Annual production by industrial logging has rarely exceeded 250,000 cubic metres even when the DRC (then Zaire) was at its most politically stable and when road and rail links from Kinshasa to the coast were well maintained. During 2006, the roundwood equivalent volume exported is reported to have exceeded production [Annexe 3 and Annexe 4].

The World Bank and others have promoted the impression that c20 times this amount should be the target of forest policy in the DRC (and that there is no need to take into account the views - or solicit the support - of forest people and civil society). Indeed the World Bank has been reprimanded by its Inspection Panel for its performance in the DRC's forestry sector - including its funding of road and bridge rehabilitation projects in Orientale province[p134] which have greatly facilitated access by artisanal loggers (most of whom are said to be indentured by entrepreneurs from Uganda and Kivu province to provide cheap timber in exchange for chain saws and basic needs).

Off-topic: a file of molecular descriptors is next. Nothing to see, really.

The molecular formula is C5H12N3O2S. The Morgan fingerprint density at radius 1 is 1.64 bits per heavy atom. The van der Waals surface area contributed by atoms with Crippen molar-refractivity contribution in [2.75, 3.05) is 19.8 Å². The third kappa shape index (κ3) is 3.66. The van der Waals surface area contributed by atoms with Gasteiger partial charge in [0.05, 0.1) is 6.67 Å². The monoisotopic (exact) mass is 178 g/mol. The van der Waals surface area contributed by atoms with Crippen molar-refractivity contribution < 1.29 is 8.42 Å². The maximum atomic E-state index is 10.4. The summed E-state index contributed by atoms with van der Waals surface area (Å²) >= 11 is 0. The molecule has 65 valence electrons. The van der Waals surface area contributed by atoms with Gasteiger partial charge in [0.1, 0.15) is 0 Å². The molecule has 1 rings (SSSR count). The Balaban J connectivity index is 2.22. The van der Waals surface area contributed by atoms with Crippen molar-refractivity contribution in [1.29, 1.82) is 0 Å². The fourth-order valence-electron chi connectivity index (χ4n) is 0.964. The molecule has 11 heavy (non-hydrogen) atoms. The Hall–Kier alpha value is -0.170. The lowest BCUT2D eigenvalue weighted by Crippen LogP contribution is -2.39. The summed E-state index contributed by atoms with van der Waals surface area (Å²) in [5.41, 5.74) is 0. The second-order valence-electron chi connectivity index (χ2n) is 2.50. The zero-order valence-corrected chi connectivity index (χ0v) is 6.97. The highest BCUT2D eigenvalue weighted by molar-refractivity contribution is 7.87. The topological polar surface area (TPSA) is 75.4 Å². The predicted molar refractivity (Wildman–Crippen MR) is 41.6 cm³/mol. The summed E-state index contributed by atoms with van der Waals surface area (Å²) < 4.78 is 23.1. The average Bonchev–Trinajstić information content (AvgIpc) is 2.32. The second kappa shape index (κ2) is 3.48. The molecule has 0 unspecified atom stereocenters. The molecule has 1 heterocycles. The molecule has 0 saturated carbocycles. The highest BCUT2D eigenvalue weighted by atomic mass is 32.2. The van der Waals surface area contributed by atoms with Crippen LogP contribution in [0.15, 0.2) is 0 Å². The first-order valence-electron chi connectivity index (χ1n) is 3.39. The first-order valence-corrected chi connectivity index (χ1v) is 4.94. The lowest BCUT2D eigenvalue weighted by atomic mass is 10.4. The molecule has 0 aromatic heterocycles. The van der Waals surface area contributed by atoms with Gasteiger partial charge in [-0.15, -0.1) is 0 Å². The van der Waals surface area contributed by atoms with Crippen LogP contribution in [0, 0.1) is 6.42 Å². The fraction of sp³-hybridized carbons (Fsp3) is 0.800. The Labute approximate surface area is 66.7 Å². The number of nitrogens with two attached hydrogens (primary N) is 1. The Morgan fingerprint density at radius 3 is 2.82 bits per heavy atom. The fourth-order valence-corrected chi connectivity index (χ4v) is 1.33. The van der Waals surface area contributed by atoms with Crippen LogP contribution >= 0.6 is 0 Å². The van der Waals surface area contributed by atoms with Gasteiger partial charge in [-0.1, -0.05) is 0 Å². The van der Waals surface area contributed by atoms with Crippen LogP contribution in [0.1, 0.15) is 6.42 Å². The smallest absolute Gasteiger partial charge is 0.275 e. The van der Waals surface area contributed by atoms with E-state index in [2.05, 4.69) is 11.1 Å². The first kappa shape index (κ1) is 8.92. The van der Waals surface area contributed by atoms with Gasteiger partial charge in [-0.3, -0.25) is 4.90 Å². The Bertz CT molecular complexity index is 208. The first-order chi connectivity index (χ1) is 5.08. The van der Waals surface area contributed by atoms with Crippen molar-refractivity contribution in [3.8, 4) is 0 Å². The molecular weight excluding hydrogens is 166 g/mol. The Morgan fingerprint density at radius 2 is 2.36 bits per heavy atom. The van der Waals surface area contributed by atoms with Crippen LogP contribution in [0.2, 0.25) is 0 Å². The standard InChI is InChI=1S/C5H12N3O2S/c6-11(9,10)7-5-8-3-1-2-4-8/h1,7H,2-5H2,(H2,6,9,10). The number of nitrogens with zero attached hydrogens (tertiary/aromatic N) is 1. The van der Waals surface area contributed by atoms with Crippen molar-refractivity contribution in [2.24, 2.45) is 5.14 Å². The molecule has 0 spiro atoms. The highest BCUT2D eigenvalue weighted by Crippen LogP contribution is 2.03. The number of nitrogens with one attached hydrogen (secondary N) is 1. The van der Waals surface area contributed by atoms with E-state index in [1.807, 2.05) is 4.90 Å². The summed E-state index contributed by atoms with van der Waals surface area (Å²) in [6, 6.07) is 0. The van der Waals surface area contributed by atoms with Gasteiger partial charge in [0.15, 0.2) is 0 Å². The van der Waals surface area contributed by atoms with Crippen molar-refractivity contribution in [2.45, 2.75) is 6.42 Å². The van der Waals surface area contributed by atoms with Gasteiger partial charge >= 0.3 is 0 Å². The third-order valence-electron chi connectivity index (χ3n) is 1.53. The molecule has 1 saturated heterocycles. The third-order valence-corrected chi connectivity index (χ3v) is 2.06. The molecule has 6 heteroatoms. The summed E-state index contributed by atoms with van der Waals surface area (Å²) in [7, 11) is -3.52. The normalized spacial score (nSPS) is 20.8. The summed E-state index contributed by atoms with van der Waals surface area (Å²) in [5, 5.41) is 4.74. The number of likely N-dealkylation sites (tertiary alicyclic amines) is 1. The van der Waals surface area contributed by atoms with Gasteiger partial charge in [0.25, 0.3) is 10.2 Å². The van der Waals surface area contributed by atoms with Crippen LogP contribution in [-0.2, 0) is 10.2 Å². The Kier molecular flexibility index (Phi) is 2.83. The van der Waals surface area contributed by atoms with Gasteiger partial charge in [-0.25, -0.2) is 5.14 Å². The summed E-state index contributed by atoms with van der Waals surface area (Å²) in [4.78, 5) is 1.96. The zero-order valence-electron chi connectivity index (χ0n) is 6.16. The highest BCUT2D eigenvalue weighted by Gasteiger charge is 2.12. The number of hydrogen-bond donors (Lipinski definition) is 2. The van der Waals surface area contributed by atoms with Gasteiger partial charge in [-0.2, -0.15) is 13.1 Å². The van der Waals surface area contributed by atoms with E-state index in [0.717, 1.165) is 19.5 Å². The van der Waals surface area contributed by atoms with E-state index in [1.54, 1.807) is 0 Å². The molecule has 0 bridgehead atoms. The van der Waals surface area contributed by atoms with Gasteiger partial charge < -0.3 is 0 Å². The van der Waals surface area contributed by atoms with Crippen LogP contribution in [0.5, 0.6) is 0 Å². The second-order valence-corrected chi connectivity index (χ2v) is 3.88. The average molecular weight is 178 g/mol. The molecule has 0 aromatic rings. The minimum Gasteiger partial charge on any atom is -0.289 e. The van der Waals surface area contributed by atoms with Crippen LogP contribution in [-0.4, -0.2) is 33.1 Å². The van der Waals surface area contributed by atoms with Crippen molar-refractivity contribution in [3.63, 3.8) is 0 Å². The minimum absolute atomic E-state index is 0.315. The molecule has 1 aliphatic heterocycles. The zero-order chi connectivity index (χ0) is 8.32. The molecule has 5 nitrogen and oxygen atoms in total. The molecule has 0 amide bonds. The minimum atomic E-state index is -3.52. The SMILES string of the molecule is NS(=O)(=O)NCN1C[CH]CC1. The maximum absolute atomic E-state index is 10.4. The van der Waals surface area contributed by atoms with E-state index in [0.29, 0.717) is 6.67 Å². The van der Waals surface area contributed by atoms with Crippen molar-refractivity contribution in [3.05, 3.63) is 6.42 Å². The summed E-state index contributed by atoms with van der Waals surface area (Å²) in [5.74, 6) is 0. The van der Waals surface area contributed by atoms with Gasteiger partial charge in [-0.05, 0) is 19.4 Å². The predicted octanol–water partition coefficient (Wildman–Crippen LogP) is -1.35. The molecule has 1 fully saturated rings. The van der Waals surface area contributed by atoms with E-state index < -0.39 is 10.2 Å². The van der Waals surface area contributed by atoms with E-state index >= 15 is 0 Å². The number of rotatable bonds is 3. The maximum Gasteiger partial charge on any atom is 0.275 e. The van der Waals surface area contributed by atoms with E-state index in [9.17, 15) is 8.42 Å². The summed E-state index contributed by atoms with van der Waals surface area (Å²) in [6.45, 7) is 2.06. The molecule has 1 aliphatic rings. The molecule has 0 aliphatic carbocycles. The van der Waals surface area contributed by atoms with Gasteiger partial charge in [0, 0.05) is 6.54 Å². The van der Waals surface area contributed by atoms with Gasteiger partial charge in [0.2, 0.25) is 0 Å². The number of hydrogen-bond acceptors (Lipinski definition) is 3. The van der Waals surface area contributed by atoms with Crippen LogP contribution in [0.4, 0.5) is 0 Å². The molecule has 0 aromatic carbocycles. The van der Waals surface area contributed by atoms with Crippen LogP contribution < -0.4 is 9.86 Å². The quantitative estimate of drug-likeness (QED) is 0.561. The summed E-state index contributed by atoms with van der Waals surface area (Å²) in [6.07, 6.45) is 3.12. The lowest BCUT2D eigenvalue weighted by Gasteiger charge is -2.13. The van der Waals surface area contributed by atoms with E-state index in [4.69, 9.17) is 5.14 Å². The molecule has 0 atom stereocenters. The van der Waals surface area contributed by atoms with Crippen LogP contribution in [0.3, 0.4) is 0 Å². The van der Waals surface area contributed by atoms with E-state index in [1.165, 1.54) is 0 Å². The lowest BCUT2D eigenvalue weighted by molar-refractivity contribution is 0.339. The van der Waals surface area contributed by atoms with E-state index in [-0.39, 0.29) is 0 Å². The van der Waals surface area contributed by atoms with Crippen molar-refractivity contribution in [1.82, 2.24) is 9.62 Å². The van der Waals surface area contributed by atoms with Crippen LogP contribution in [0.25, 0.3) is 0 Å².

Roughly 25,000 cubic metres of sawn wood produced by those artisanal loggers is supplied annually to each of Uganda and Kenya - severely distorting those countries' timber market (which have collapsed largely due to poor governance and lack of policy interest). Militia, which controlled most of eastern DRC's timber production during the civil war, still have a substantial interest in the production and transportation of that sawn wood. Equivalent to 150,000 cubic metres of roundwood, thost supplies are of a similar order of magnitude to the total produced by industrial logging. Little if any of the former is exported from Africa, because, by the time it reaches the east coast, it is more expensive than comparable supplies from industrial logging exported from such Atlantic ports as Matadi, Pointe Noire and Douala.